- HHS has made a number of significant updates to the PRF FAQs and reporting instructions over the last two weeks.
- Some of these updates to the PRF FAQs and reporting instructions provide clarity on how recipients should report.
- Other updates confirm interpretations of prior guidance. And some fundamentally redefine the amounts, both positive and negative, providers are allowed to retain.
Over the last two weeks, the U.S. Department of Health & Human Service (HHS) has made a number of significant updates to the Provider Relief Fund (PRF) FAQs and reporting instructions. Some of these provide clarity on how recipients should report. Others confirm, hopefully once and for all, interpretations of prior guidance. And some fundamentally redefine the amounts (both positive and negative) providers are allowed to retain. All page references listed below are current as of November 4, 2020.
Calculating expenses attributed to coronavirus: The FAQ update provides additional details, and in some cases simplistic examples, of how providers should calculate salaries/employee compensation (See page 16 of FAQ) and how expenses should be netted of reimbursement (See pages 17/18 of FAQ). It appears that HHS is allowing providers flexibility to report either at a patient level or a category level.
Depreciation; not purchase price only for capital equipment: Providers who use accrual or cash basis accounting may report the relevant depreciation amount based on the equipment’s useful life, purchase price and depreciation methodology otherwise applied. (See FAQ page 18)
Home office counts as overhead: Providers that already have a cost allocation methodology in place, may allocate normal and reasonable overhead costs to their subsidiaries which may be an eligible expense if attributable to coronavirus and not reimbursed from other sources. (FAQ page 18)
No “one and done”: Even if recipients suffer sufficient lost revenue in April and May, to account for the PRF funds they’ve received, they must still report revenue and expense for the full calendar years 2019 and 2020. (FAQ page 24)
IGTs are allowable expenses: A portion of a PRF recipient’s state provider taxes may be eligible expenses, but only to the extent the PRF recipient owes incrementally increased state provider taxes, where the incremental increase is attributable to coronavirus. (FAQ page. 25)
Different lists, same expenses: The list of expenses in items two and three on the PRF reporting guidance contain slightly different items. HHS staff, in an email to HFMA, confirmed that despite these differences the expenses captured and reported under step two are the same that will be captured and reported in step three. So it seems the variance in the two can serve as providing further examples of expenses that can be claimed or should be reported.
Lost revenue capped at 2019 revenue: The amount of lost revenues eligible for reimbursement through the PRF is capped at the change in 2019 to 2020 actual revenue from patient care related sources, less the PRF amount used to cover healthcare expenses attributable to coronavirus not reimbursed by other sources. Providers may not report their 2020 expenses. (FAQ page 19)
Reallocation allowed: The parent TIN may use General Distribution Funds and/or allocate the money to other subsidiary TINs, as it deems appropriate. Regardless of which entity (the parent or subsidiary) attested to the receipt of the general distribution payments, the parent entity can report on the use of the general distribution payment as part of the HHS reporting process. (FAQ pages 20/21)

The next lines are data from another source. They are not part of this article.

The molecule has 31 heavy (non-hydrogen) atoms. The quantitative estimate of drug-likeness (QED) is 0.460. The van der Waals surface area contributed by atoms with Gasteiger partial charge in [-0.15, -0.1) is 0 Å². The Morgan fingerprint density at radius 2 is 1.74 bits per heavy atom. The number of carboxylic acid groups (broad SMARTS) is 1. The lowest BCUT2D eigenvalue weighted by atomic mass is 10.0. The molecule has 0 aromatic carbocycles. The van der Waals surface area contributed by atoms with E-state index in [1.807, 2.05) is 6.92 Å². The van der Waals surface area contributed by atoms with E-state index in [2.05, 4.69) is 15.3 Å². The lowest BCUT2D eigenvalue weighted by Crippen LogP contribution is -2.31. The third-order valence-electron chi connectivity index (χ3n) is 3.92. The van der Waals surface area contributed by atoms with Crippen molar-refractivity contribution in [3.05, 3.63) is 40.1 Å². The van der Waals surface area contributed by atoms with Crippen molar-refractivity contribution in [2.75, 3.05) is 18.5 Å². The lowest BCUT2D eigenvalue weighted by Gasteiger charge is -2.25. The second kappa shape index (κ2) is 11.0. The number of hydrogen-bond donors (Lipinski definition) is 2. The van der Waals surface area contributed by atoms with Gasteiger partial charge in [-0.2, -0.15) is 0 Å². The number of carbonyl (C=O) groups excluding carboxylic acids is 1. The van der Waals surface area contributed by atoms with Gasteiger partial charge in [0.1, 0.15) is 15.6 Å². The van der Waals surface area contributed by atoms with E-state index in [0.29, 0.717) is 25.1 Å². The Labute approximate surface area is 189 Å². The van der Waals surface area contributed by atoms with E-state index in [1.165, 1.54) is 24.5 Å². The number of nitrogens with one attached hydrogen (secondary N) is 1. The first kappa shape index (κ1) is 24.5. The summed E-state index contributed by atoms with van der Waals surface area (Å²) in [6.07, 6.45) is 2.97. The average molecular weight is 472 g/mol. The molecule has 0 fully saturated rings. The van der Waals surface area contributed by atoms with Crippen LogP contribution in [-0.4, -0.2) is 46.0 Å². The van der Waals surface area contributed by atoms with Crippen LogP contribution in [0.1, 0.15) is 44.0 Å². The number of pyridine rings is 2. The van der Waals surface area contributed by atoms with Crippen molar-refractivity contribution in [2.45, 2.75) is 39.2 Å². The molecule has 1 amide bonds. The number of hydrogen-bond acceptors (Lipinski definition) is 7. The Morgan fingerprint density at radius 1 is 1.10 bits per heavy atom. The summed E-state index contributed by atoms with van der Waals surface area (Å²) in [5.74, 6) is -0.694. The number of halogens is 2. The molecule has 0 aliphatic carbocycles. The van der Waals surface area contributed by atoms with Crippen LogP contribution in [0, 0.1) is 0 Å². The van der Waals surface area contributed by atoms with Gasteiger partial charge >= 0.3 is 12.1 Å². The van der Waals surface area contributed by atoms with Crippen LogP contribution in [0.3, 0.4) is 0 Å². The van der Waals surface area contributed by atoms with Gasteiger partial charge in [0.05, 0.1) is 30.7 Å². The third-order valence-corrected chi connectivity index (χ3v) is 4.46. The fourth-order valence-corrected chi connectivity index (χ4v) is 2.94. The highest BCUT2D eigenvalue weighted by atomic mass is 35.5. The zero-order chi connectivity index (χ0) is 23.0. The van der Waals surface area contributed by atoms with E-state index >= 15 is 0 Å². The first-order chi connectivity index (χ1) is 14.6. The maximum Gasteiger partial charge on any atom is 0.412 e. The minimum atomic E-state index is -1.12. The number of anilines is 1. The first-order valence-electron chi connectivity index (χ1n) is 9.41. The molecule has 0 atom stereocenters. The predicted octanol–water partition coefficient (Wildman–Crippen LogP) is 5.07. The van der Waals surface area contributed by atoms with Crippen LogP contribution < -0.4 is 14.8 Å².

PRF Is payer of last resort: The new FAQs confirm that providers are to expend PPP grants and FEMA funds on eligible expenses before any remaining expenses would be covered by the PRF.
No netting (Page 15 FAQ): Providers no longer need to net expenses attributable to the coronavirus not reimbursed by other resources (calculated in step one) from lost revenue attributed to coronavirus calculated in step two. This was the sole edit in the PRF instructions released on 11/2/20.
Cost-based reimbursement: Medicare providers whose reimbursement is cost based will not have their costs attributed to COVID-19 covered by the PRF. The FAQs state that since their reimbursement is cost based, there are no eligible expenses. In instances where a ceiling is applied to the cost reimbursement and the reimbursed amount does not fully cover the actual cost due to unanticipated increases in providing care attributable to coronavirus, those incremental costs that were not reimbursed are eligible for reimbursement under the PRF. Commentary: While the FAQ does not clearly state that this is limited only to the portion of a provider’s healthcare that is cost based, it is probably safe to assume that HHS will allow providers to claim COVID-19 related expenses related to other payers who do not reimburse based on cost.
Return the interest (Page 19 FAQ): If PRF are held in an interest bearing account, any amount that is unused and returned to HHS must be “calculated, reported and returned if not applied to a permissible use of funds.”
Increased revenue in 2020, PRF limited to COVID expenses: Recipients that reported increased revenue from patient care in 2020 as compared to 2019, are eligible to use PRF payments toward expenses attributable to coronavirus not reimbursed by other sources, however, they would not be considered to have lost revenues attributable to coronavirus for the initial reporting period (FAQ page 19). HHS’s guidance and FAQs have remained silent on how to normalize/adjust 2019 revenues, so they are comparable to 2020s on a whole host of issues (e.g., rate increases, addition/removal of services/providers, one-time settlement items, etc.).